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Nutrition of Udon Soup

by
author image Nicki Wolf
Nicki Wolf has been writing health and human interest articles since 1986. Her work has been published at various cooking and nutrition websites. Wolf has an extensive background in medical/nutrition writing and online content development in the nonprofit arena. She graduated with a Bachelor of Arts in English from Temple University.
Nutrition of Udon Soup
A bowl of Japanese Udon noodle soup on a restaurant table. Photo Credit Media Bank/PHOTOS.com>>/Getty Images

Udon soup is a traditional Japanese dish consisting of udon noodles -- a noodle made from all wheat flour -- and vegetables that can range in heat from mild to spicy. Meat and seafood, most often pork, chicken and shrimp, may also be added to soups for a flavor and protein boost. This soup may serve as a hearty meal or as the soup course in a larger meal.

Calories

A 101 g serving, or approximately 3.5 ounces, of Nissin Udon Soup contains 480 calories. If you choose another brand or make udon soup at home, the calorie amount can vary greatly depending on the vegetables and meats included in your soup. Consider serving this soup with a salad as a healthy meal.

Macronutrients

Udon soup may contain a high amount of fat. Nissin Udon Soup contains 21 g per portion. Consider making udon soup at home to control the amount of fat that goes into it. Limiting your daily fat intake to 44 to 78 g of fat each day, or 20 to 35 percent of your daily calories, helps avoid weight gain and other medical problems. The amount of protein depends on which meats or shellfish are used in the soup; Nissin Udon Soup contains 9 g of protein per serving. The udon noodles contribute 62 g of carbohydrates in each serving.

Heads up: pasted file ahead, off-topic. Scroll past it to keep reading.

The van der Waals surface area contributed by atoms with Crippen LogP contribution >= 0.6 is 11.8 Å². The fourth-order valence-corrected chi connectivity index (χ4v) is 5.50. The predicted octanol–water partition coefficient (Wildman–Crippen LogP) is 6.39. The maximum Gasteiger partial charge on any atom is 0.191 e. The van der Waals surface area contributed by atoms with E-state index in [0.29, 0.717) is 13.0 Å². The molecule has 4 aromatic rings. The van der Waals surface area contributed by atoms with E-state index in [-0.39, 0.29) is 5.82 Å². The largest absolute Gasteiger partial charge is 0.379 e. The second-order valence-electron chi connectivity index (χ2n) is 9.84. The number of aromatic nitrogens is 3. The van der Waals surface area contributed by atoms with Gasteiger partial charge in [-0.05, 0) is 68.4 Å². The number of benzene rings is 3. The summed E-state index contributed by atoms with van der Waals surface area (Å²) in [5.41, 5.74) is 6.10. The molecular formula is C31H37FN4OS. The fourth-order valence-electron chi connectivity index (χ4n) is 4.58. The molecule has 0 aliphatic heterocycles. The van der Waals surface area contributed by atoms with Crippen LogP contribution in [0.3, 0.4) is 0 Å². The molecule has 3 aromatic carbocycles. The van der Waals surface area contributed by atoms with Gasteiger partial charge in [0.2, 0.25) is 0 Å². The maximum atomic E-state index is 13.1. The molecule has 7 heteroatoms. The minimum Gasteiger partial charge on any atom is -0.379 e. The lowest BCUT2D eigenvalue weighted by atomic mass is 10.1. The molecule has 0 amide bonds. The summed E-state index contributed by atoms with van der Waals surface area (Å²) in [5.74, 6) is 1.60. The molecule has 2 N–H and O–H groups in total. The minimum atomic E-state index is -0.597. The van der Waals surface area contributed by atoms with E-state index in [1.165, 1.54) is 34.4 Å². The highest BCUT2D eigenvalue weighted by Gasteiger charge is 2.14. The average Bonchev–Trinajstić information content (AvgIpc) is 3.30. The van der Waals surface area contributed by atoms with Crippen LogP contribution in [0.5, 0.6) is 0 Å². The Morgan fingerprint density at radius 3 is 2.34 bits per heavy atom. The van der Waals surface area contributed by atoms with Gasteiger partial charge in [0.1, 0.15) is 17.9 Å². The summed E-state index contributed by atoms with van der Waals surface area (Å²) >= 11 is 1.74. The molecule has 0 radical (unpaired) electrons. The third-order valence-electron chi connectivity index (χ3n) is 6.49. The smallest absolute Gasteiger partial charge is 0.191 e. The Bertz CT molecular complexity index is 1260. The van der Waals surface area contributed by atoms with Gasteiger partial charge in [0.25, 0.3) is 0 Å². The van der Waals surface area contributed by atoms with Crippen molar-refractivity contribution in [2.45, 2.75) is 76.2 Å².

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Benefits

The vegetables in udon soup may impart a great range of nutritional benefits, but this depends on the vegetables used in the soup. You may also get up to 13 percent of the daily recommended intake of calcium in each serving of the soup. Calcium promotes strong bones and teeth. Supplement your meal plan with calcium-rich foods to ensure you consume enough calcium every day.

Considerations

Including udon soup in your diet may not be a good option if sodium intake is a concern, particularly commercially available varieties that tend to have higher levels of salt for preservation purposes. One serving of Nissin Udon Soup contains 2,220 mg of sodium, far more than the 1,500 mg suggested limit. Making udon soup in your own kitchen allows you to carefully monitor the amount of sodium in your soup.

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References

Demand Media